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J Cell Physiol. 2010 Nov;225(3):829-36. doi: 10.1002/jcp.22290.

Role of calcium and ROS in cell death induced by polyunsaturated fatty acids in murine thymocytes.

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1
Department of Environmental Health Sciences, School of Public Health, University at Albany, Rensselaer, New York 12144, USA.

Abstract

We investigated the mechanisms whereby omega-3 and -6 polyunsaturated fatty acids (PUFAs) cause cell death of mouse thymocytes using flow cytometry, focusing on the respective roles of intracellular calcium concentration, [Ca(2+)](i) and reactive oxygen species (ROS). We applied the C-22, 20, and 18 carbon omega-3 (DHA, EPA, ALA) and omega-6 (DTA, ARA, and LNA) fatty acids to isolated thymocytes and monitored cell death using the DNA-binding dye, propidium iodide. When applied at 20 µM concentration, omega-3 fatty acids killed thymocytes over a period of 1 h with a potency of DHA > EPA > ALA. The omega-6 PUFAs were more potent. The C18 omega-6 fatty acid, LNA, was the most potent, followed by DHA and ARA. Cell death was always accompanied by an increase in the levels of [Ca(2+)](i) and ROS. Both increases were in proportion to the potency of the PUFAs in inducing cell death. Removing extracellular calcium did not prevent the elevation in [Ca(2+)](i) nor cell death. However, the intracellular calcium chelator, BAPTA, almost totally reduced both the elevation in [Ca(2+)](i) and cell death, while vitamin E reduced the elevation in ROS and cell death. BAPTA also prevented the elevation in ROS, but vitamin E did not prevent the elevation in [Ca(2+)](i). Thapsigargin, which depletes endoplasmic reticulum calcium, blocked the elevation in [Ca(2+)](i), but CCCP, a mitochondrial calcium uptake inhibitor, did not. These results suggest that the six PUFAs we studied kill thymocytes by causing release of calcium from endoplasmic reticulum, which causes release of ROS from mitochondria which leads to cell death.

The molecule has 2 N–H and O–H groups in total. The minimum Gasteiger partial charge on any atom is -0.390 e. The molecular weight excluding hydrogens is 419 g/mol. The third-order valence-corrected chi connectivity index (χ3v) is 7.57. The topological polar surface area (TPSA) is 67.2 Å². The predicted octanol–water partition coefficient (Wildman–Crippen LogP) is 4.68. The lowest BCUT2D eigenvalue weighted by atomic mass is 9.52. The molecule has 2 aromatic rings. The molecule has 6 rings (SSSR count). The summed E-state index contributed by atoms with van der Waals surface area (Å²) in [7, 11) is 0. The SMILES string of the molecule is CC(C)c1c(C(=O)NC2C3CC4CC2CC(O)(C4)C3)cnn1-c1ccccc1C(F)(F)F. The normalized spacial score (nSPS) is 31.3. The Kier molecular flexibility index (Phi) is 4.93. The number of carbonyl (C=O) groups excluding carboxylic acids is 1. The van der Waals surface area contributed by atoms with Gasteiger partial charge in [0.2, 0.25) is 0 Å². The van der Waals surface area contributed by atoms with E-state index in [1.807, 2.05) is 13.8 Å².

PMID:
20589836
DOI:
10.1002/jcp.22290
[Indexed for MEDLINE]

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